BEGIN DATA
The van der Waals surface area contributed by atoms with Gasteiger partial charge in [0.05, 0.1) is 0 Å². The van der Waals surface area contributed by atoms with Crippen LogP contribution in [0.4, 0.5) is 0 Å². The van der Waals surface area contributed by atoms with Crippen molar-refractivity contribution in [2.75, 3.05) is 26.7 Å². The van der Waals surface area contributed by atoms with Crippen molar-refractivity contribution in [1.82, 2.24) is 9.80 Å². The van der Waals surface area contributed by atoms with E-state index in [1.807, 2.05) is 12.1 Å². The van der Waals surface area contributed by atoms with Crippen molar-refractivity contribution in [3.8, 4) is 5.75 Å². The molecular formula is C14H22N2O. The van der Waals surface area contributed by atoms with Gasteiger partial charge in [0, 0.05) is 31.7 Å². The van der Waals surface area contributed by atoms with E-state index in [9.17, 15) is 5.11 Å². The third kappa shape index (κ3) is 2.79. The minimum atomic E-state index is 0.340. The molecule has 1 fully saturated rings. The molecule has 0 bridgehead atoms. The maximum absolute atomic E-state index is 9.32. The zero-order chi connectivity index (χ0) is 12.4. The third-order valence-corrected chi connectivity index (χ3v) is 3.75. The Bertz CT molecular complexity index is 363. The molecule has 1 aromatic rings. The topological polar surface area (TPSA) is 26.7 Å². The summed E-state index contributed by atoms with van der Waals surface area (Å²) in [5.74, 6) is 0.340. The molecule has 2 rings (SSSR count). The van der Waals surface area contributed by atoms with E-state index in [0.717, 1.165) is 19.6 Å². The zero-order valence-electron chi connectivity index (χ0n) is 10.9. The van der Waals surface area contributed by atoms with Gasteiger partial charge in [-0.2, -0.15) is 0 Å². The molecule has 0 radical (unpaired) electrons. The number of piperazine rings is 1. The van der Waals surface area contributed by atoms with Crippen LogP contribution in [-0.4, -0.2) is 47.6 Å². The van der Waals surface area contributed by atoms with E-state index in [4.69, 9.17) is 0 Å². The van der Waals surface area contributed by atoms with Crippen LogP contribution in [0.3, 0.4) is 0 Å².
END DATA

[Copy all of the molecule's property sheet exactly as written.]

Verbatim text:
The van der Waals surface area contributed by atoms with Gasteiger partial charge in [0.05, 0.1) is 0 Å². The van der Waals surface area contributed by atoms with Crippen LogP contribution in [0.4, 0.5) is 0 Å². The van der Waals surface area contributed by atoms with Crippen molar-refractivity contribution in [2.75, 3.05) is 26.7 Å². The van der Waals surface area contributed by atoms with Crippen molar-refractivity contribution in [1.82, 2.24) is 9.80 Å². The van der Waals surface area contributed by atoms with E-state index in [1.807, 2.05) is 12.1 Å². The van der Waals surface area contributed by atoms with Crippen molar-refractivity contribution in [3.8, 4) is 5.75 Å². The molecular formula is C14H22N2O. The van der Waals surface area contributed by atoms with Gasteiger partial charge in [0, 0.05) is 31.7 Å². The van der Waals surface area contributed by atoms with E-state index in [9.17, 15) is 5.11 Å². The third kappa shape index (κ3) is 2.79. The minimum atomic E-state index is 0.340. The molecule has 1 fully saturated rings. The molecule has 0 bridgehead atoms. The maximum absolute atomic E-state index is 9.32. The zero-order chi connectivity index (χ0) is 12.4. The third-order valence-corrected chi connectivity index (χ3v) is 3.75. The Bertz CT molecular complexity index is 363. The molecule has 1 aromatic rings. The topological polar surface area (TPSA) is 26.7 Å². The summed E-state index contributed by atoms with van der Waals surface area (Å²) in [5.74, 6) is 0.340. The molecule has 2 rings (SSSR count). The van der Waals surface area contributed by atoms with E-state index in [0.717, 1.165) is 19.6 Å². The zero-order valence-electron chi connectivity index (χ0n) is 10.9. The van der Waals surface area contributed by atoms with Gasteiger partial charge in [-0.2, -0.15) is 0 Å². The molecule has 0 radical (unpaired) electrons. The number of piperazine rings is 1. The van der Waals surface area contributed by atoms with Crippen LogP contribution in [-0.4, -0.2) is 47.6 Å². The van der Waals surface area contributed by atoms with E-state index in [4.69, 9.17) is 0 Å². The van der Waals surface area contributed by atoms with Crippen LogP contribution in [0.3, 0.4) is 0 Å².